Five minutes later and nothing had changed. A connection hadn’t been made after all. The fact that the bike’s electronic dash kept timing out didn’t help, so it was hard to keep an eye on what was happening. The excitement of testing out an electric motorcycle had dissipated for everyone.

After a good half hour of fiddling with the charger, even trying to call the dealership (closed!) and googling for “how to”, we finally gave up. I had suggested that we continue to ride south to another charging point with either a different mechanism or someone near by who might be able to help. Micah still had 80+ kilometers on his charge, so we might as well get as close to “home” as possible. Mac gave me the address of a charging point 40 kilometers away, in the village of Zell im Wiesental. I had shifted to leading the group.

Leaving Titisee behind

Zell’s charging point didn’t have any charging cables. Apparently we should have had our own. We all agreed that this was a failing point on the Harley, that it didn’t come with any cables.

Mac looking annoyed

Micah looking annoyed

Mac gave me another address, just 3.5 kilometers away in Hausen im Wiesental. This charging point was taken by an electric rental car, which meant that the cable was locked until the car was rented. They were actually considering renting the car just to unlock it, but I suggested that we just keep heading south to the next charging point.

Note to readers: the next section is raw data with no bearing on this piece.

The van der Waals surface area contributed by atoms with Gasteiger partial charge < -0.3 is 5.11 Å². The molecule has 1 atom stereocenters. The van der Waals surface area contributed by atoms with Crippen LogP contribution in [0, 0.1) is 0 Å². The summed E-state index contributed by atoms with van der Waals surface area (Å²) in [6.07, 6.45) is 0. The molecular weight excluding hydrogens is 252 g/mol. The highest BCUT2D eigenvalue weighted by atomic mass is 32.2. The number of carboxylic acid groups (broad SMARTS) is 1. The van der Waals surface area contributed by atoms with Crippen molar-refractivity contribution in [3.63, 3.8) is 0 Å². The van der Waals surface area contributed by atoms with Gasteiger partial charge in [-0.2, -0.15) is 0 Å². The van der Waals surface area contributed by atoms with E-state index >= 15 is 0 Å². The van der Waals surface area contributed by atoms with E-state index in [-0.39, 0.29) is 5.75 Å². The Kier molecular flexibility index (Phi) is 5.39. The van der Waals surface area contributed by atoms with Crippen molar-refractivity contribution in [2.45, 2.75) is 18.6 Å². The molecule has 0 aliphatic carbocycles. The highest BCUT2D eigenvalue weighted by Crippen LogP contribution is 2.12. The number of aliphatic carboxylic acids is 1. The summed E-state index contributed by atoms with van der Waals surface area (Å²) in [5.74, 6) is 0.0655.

We pushed this one to get into Lörrach, since then we’d be really close to Basel and it would be easier to make rescue arrangements “if necessary”. So 20 kilometers later we’re in Lörrach, but the charging point couldn’t be found. I suspect that it was behind the locked doors of the car dealership that the address led us to.

The sun was getting low on the horizon and this was getting tedious.

Just 2 kilometers down the road was another charging point. By now Micah had 10 kilometers left on his bike’s battery and the dealership was 20 kilometers away. Much to our surprise and relief, this charging point:
– was not occupied
– had a cable
– the connection fit his bike
– and it worked!

The bike only needed 10 kilometers’ worth of charge which the machine estimated would take 30 minutes. At this point I was more than ready to head home. To be honest, I was ready to head home after lunch but I wasn’t about to abandon them in their adventure. I made sure that the bike was really taking a charge and then I got on my own bike and said farewell, ready to park my bike back in my garage.

The entire experience left me really disappointed with the state of electric motorcycles and the supporting infrastructure. I love the idea of having an electric motorcycle, but only when it can do something close to what my current bike does – which is well over 500 kilometers on a single tank. And the infrastructure needs to be harmonized. Having so many variables is detrimental. Not to mention that the charging points we found could only really be found with the help of the app and a GPS. They were tucked away on tiny side streets in little villages, usually completely out of sight until you were upon it. The day that they are as prominent as standard gas stations will be a welcome one.

On the plus side, it was a beautiful day for a ride and nice to spend time with Friends on Motorcycles.